Billa Harrod

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Billa Harrod
BornWilhelmine Margaret Eve Cresswell
1 December 1911
New Hunstanton, Snettisham, Norfolk, England
Died9 May 2005
Holt, Norfolk, England
NationalityBritish
Occupationwriter and architectural conservationist
Known forsaving the mediaeval churches of Norwich
Spouse(s)Sir Roy Harrod
ChildrenDominick Harrod
RelativesGeneral Sir Peter Strickland (stepfather)

Wilhelmine Margaret Eve "Billa" Harrod OBE (née Cresswell, 1 December 1911 – 9 May 2005), was a British writer and architectural conservationist, best known for saving the mediaeval churches of Norwich, and the wife of the economist Sir Roy Harrod.

Early life[edit]

She was born Wilhelmine Margaret Eve Cresswell on 1 December 1911 at New Hunstanton, Snettisham, Norfolk, the daughter of Lieutenant (later Captain) Francis Joseph Cresswell (died 1914) of the Norfolk Regiment and his wife, Barbara Cresswell, née ffolkes (1884–1977).[1] She was related to several Quaker gentry families, including the Gurney family.[2]

Her father was killed in action at Mons not long after the beginning of the First World War, aged 31.[1] Her mother remarried in 1918, General Sir Peter Strickland (1869–1951).[1] She had a sister, Puffin, and they grew up in Egypt, where their stepfather was the Commander-in-Chief of British forces.[3]

Career[edit]

From the 1930s, she lived between Norfolk and London, where she had a flat in Holborn with her sister Puffin and worked for the Georgian Group.[3]

After marrying the economist Sir Roy Harrod in 1938, she moved to Oxford, where he was an academic, and where she became friends with John Betjeman (who she had been briefly engaged to in the early 1930s) and his wife Penelope Chetwode, amongst others.[1][3]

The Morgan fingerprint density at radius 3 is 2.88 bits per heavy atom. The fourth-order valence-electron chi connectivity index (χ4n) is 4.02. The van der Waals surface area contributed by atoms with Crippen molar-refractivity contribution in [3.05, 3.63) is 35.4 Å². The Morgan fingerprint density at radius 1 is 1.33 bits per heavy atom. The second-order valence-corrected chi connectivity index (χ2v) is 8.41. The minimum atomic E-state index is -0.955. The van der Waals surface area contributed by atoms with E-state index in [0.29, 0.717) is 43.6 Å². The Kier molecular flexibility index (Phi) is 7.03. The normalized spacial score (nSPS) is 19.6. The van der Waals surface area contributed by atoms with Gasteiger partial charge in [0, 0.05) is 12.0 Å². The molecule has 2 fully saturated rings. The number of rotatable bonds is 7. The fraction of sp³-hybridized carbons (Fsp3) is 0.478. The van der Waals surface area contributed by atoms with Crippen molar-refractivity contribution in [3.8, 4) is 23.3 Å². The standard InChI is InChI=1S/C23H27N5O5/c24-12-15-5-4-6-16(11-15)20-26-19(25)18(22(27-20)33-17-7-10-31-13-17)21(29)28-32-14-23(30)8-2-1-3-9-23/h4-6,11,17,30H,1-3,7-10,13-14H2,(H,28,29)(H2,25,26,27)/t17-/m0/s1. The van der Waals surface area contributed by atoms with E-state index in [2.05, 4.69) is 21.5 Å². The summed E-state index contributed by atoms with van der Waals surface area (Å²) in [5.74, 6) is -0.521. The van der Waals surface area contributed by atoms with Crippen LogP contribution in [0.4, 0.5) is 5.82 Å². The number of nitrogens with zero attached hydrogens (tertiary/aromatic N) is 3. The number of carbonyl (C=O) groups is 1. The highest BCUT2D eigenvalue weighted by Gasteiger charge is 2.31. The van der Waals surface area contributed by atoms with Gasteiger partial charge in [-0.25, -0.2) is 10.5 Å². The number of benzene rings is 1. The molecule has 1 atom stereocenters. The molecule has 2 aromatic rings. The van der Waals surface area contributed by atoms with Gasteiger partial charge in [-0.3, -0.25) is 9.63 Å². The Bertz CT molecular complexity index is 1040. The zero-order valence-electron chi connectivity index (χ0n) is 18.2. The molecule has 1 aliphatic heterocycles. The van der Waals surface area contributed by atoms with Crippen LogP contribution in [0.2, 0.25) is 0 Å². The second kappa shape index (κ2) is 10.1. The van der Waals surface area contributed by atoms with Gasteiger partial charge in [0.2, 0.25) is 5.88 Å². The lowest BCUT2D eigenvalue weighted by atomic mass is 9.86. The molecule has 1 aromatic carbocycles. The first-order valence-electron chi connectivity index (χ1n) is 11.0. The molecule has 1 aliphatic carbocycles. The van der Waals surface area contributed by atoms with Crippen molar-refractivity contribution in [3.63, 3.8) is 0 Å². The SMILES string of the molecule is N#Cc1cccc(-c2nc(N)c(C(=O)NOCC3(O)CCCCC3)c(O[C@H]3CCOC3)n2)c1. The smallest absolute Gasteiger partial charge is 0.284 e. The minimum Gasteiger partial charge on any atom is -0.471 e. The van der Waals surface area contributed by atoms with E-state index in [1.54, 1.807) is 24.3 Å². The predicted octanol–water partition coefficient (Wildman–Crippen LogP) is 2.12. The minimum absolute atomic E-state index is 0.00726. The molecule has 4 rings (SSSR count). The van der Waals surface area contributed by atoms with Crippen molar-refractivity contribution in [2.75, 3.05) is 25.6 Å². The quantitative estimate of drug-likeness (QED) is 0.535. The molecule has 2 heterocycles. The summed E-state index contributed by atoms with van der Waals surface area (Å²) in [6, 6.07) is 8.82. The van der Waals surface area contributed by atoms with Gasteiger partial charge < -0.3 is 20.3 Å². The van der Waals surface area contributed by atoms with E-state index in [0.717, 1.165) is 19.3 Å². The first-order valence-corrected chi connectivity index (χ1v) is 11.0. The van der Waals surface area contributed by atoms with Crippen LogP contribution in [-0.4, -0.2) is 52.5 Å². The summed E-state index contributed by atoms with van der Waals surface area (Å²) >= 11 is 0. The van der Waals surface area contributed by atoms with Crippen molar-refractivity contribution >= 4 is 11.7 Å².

In 1957, Harrod and her co-writer Charles Linnel published the Shell Guide To Norfolk.[4] As part of the process, she became aware of the poor condition of many of Norfolk's churches.[4]

In 1970, 32 of Norwich's mediaeval churches were being considered for demolition, and with the help of Sir John Betjeman, she was able to save them, and then focused on rural churches in the county, becoming the founding chairman of the Norfolk Society Committee for Country Churches, which became the Norfolk Churches Trust, with Harrod as the founder, chairman and president.[2][4]

She was appointed an OBE in 1992.[1]

Personal life[edit]

She married Sir Roy Harrod in 1938.[4] One of their sons was Dominick Harrod, economics correspondent for the BBC.[5]

Later life[edit]

She died on 9 May 2005 at her home, the Old Rectory, Holt, Norfolk.[1]

References[edit]

  1. ^ a b c d e f Oppenheimer, P. M. "Wilhelmine Margaret Eve [Billa] Harrod [née Cresswell], Lady Harrod (1911–2005)". ODNB. OUP. Retrieved 23 November 2017.
  2. ^ a b 2005, December 1, 1911-May 9 (12 May 2005). "Lady Harrod". The Times. Retrieved 23 November 2017 – via www.thetimes.co.uk.
  3. ^ a b c "Billa Harrod". The Independent. 12 May 2005. Retrieved 23 November 2017.
  4. ^ a b c d Dimbleby, Josceline (9 June 2005). "Obituary: Billa Harrod". Retrieved 23 November 2017 – via www.theguardian.com.
  5. ^ "Dominick Harrod". The Daily Telegraph. 5 August 2013. Retrieved 23 November 2017 – via www.telegraph.co.uk.